The satellite events were mostly held on the afternoons of June 25th and 26th. These included workshops on CBR and deep learning, computational analogy, and process-oriented CBR; the doctorial consortium, which hosted nine students and their mentors; the Computer Cooking Contest, which focused on recipe generation and adaptation; and the first CBR video competition.
Visit the ICCBR-2017 website to view the videos. The proceedings of the different events are available online. (2) Although no workshop was held in 2017 on CBR in the health sciences, several papers related to this topic were presented at the main conference.
ICCBR is not only an important venue for presenting CBR-related research. It is also an important event to build and maintain the CBR community. Generous funding from NTNU, the Norwegian Research Council, and our other sponsors allowed the conference to cover all the meals for the attendees during the conference. Good dinners at local restaurants ensured that each day's program could be discussed over a nice meal. The social program also included a guided tour of the city, a boat trip, and a walking trip along the fjord in nice sunny weather.
The local and program chairs of the conference are grateful to everyone who made ICCBR-2017 a successful event: the Advisory and Program Committees, the organizers of the satellite events, the invited speakers, and all the participants. We invite everyone in the AI community to contribute, participate, and attend ICCBR-2018, (3) which will be held in Stockholm, July 10-12, 2018.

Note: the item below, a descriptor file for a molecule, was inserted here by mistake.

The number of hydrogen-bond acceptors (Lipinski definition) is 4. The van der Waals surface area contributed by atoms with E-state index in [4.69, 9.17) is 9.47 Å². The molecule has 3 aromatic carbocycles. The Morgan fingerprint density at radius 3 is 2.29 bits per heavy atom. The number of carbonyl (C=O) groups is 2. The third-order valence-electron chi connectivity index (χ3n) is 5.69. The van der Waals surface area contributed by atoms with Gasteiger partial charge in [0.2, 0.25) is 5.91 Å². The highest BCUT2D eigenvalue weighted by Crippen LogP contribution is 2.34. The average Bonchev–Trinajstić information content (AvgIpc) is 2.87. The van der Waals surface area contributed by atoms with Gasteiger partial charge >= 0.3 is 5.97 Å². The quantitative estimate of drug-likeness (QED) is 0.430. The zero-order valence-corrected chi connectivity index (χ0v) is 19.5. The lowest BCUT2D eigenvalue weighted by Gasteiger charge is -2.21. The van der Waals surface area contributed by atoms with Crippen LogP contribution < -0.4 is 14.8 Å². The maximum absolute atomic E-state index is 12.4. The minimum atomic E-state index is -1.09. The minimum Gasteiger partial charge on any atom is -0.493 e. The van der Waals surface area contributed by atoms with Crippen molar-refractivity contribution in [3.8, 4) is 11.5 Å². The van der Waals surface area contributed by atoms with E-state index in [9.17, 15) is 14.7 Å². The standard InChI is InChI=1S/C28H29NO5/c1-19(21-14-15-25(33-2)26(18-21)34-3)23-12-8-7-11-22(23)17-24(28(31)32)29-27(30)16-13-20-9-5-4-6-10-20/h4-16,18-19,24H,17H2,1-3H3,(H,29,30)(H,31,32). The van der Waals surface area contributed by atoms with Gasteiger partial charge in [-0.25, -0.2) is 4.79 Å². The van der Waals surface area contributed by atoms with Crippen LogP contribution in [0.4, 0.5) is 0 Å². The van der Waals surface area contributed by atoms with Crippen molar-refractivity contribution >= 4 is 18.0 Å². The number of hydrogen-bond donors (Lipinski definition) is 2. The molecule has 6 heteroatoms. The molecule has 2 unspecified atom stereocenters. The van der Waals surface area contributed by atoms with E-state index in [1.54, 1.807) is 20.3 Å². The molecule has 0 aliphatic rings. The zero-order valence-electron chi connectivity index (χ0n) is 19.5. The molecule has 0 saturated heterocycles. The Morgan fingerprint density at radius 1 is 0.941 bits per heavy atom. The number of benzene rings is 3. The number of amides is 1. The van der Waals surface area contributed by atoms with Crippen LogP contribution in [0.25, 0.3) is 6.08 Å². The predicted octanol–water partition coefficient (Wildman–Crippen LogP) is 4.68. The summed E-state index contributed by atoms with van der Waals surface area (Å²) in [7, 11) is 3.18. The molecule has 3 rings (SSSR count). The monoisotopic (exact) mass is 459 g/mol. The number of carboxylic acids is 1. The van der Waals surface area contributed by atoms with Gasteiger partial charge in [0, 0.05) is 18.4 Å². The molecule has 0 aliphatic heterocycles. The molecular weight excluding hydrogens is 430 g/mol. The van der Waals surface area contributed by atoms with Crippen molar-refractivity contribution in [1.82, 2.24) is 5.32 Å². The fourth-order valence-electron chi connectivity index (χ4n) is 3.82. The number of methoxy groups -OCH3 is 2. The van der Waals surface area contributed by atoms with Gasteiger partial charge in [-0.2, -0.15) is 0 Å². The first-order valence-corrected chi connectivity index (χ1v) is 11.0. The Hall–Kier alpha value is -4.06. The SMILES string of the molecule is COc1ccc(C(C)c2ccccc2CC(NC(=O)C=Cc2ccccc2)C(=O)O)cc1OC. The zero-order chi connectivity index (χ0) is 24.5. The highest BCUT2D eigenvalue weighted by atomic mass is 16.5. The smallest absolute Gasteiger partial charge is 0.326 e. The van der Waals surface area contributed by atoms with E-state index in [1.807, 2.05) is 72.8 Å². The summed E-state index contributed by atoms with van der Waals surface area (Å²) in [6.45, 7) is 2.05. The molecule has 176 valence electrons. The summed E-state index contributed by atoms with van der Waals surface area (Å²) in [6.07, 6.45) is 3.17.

David W. Aha leads the Adaptive Systems section at the Naval Research Laboratory's AI Center. His research focuses on intelligent agents and machine learning, with emphases on goal reasoning and case-based reasoning.
Kerstin Bach is an associate professor in computer science at the Norwegian University of Science and Technology (NTNU), where she is a scientific co-coordinator of the AI Lab. Her research areas are intelligent decision support systems focusing on case-based reasoning and machine learning methods for personalized health applications.
Odd Erik Gundersen is leading the AI and machine learning effort at TranderEnergi and is also an adjunct associate professor at the Norwegian University of Science and Technology (NTNU). His research focuses on situation and context aware systems, as well as the reproducability of machine learning research.
Jean Lieber is an assistant professor in computer science at the Universite de Lorraine (France) whose research focuses on case-based reasoning with an emphasis on knowledge representation and case adaptation.
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|Title Annotation:||Conference Report|
|Author:||Aha, David W.; Bach, Kerstin; Gundersen, Odd Erik; Lieber, Jean|
|Article Type:||Conference notes|
|Date:||Jun 22, 2018|